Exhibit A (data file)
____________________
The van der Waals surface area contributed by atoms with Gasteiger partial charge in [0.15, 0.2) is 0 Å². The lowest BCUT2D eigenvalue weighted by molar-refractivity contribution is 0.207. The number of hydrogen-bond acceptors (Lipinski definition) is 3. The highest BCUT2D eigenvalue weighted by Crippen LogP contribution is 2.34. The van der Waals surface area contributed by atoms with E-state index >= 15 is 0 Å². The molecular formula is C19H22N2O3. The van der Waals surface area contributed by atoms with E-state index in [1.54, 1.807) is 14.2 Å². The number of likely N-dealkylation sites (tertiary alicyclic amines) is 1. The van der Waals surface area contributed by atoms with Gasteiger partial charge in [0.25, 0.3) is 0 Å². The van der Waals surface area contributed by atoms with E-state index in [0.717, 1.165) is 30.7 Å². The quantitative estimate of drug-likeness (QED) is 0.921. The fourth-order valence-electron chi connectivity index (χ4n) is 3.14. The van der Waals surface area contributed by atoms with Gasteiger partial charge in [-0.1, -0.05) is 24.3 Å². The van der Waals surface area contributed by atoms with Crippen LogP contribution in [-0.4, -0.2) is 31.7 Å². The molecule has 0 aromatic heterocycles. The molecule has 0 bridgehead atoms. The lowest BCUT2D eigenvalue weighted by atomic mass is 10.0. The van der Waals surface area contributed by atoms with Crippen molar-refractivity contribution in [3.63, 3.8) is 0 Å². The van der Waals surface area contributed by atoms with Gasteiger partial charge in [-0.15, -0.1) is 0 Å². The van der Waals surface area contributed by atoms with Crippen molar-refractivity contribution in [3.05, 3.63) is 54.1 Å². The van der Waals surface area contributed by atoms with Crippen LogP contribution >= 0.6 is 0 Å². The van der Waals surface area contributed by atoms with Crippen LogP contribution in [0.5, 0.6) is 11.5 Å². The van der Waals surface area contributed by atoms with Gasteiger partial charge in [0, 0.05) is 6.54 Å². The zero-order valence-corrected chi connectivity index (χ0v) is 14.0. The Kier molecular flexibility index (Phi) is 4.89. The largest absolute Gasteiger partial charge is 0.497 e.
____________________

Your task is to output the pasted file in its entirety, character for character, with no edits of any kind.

The van der Waals surface area contributed by atoms with Gasteiger partial charge in [0.15, 0.2) is 0 Å². The lowest BCUT2D eigenvalue weighted by molar-refractivity contribution is 0.207. The number of hydrogen-bond acceptors (Lipinski definition) is 3. The highest BCUT2D eigenvalue weighted by Crippen LogP contribution is 2.34. The van der Waals surface area contributed by atoms with E-state index >= 15 is 0 Å². The molecular formula is C19H22N2O3. The van der Waals surface area contributed by atoms with E-state index in [1.54, 1.807) is 14.2 Å². The number of likely N-dealkylation sites (tertiary alicyclic amines) is 1. The van der Waals surface area contributed by atoms with Gasteiger partial charge in [0.25, 0.3) is 0 Å². The van der Waals surface area contributed by atoms with E-state index in [0.717, 1.165) is 30.7 Å². The quantitative estimate of drug-likeness (QED) is 0.921. The fourth-order valence-electron chi connectivity index (χ4n) is 3.14. The van der Waals surface area contributed by atoms with Gasteiger partial charge in [-0.1, -0.05) is 24.3 Å². The van der Waals surface area contributed by atoms with Crippen LogP contribution in [-0.4, -0.2) is 31.7 Å². The molecule has 0 aromatic heterocycles. The molecule has 0 bridgehead atoms. The lowest BCUT2D eigenvalue weighted by atomic mass is 10.0. The van der Waals surface area contributed by atoms with Crippen molar-refractivity contribution in [3.63, 3.8) is 0 Å². The van der Waals surface area contributed by atoms with Gasteiger partial charge in [-0.15, -0.1) is 0 Å². The van der Waals surface area contributed by atoms with Crippen molar-refractivity contribution in [3.05, 3.63) is 54.1 Å². The van der Waals surface area contributed by atoms with Crippen LogP contribution >= 0.6 is 0 Å². The van der Waals surface area contributed by atoms with Crippen LogP contribution in [0.5, 0.6) is 11.5 Å². The van der Waals surface area contributed by atoms with Gasteiger partial charge in [0, 0.05) is 6.54 Å². The zero-order valence-corrected chi connectivity index (χ0v) is 14.0. The Kier molecular flexibility index (Phi) is 4.89. The largest absolute Gasteiger partial charge is 0.497 e.